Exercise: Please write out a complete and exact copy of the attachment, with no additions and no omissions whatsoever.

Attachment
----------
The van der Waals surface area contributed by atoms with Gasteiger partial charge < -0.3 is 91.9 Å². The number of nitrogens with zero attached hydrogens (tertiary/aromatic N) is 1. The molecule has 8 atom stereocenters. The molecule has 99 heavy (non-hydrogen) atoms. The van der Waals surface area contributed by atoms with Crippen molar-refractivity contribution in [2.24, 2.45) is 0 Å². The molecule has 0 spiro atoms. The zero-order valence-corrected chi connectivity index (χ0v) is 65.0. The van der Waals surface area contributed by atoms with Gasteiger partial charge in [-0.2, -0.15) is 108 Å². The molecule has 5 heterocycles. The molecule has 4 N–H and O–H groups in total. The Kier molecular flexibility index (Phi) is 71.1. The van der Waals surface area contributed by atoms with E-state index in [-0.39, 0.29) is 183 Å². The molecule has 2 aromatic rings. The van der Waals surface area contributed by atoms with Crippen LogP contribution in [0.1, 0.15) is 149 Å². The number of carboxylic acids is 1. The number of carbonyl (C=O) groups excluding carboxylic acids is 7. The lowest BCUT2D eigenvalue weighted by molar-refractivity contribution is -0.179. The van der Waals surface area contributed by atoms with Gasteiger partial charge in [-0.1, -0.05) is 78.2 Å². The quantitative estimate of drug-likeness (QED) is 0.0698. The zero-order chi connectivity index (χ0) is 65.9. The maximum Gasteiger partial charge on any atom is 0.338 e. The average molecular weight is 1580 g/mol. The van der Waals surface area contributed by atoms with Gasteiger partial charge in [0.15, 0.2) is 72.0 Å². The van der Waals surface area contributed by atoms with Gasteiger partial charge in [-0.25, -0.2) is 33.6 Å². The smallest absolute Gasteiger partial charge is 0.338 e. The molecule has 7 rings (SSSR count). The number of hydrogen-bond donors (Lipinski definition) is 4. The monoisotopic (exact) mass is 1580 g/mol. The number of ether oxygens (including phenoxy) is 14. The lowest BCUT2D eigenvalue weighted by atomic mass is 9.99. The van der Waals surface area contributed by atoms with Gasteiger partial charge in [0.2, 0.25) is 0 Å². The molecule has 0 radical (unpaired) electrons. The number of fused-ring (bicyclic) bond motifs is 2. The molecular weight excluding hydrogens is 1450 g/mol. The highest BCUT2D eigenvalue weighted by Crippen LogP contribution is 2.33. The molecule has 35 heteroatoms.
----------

The van der Waals surface area contributed by atoms with Gasteiger partial charge < -0.3 is 91.9 Å². The number of nitrogens with zero attached hydrogens (tertiary/aromatic N) is 1. The molecule has 8 atom stereocenters. The molecule has 99 heavy (non-hydrogen) atoms. The van der Waals surface area contributed by atoms with Crippen molar-refractivity contribution in [2.24, 2.45) is 0 Å². The molecule has 0 spiro atoms. The zero-order valence-corrected chi connectivity index (χ0v) is 65.0. The van der Waals surface area contributed by atoms with Gasteiger partial charge in [-0.2, -0.15) is 108 Å². The molecule has 5 heterocycles. The molecule has 4 N–H and O–H groups in total. The Kier molecular flexibility index (Phi) is 71.1. The van der Waals surface area contributed by atoms with E-state index in [-0.39, 0.29) is 183 Å². The molecule has 2 aromatic rings. The van der Waals surface area contributed by atoms with Crippen LogP contribution in [0.1, 0.15) is 149 Å². The number of carboxylic acids is 1. The number of carbonyl (C=O) groups excluding carboxylic acids is 7. The lowest BCUT2D eigenvalue weighted by molar-refractivity contribution is -0.179. The van der Waals surface area contributed by atoms with Gasteiger partial charge in [-0.1, -0.05) is 78.2 Å². The quantitative estimate of drug-likeness (QED) is 0.0698. The zero-order chi connectivity index (χ0) is 65.9. The maximum Gasteiger partial charge on any atom is 0.338 e. The average molecular weight is 1580 g/mol. The van der Waals surface area contributed by atoms with Gasteiger partial charge in [0.15, 0.2) is 72.0 Å². The van der Waals surface area contributed by atoms with Gasteiger partial charge in [-0.25, -0.2) is 33.6 Å². The smallest absolute Gasteiger partial charge is 0.338 e. The molecule has 7 rings (SSSR count). The number of hydrogen-bond donors (Lipinski definition) is 4. The monoisotopic (exact) mass is 1580 g/mol. The number of ether oxygens (including phenoxy) is 14. The lowest BCUT2D eigenvalue weighted by atomic mass is 9.99. The van der Waals surface area contributed by atoms with Gasteiger partial charge in [0.2, 0.25) is 0 Å². The molecule has 0 radical (unpaired) electrons. The number of fused-ring (bicyclic) bond motifs is 2. The molecular weight excluding hydrogens is 1450 g/mol. The highest BCUT2D eigenvalue weighted by Crippen LogP contribution is 2.33. The molecule has 35 heteroatoms.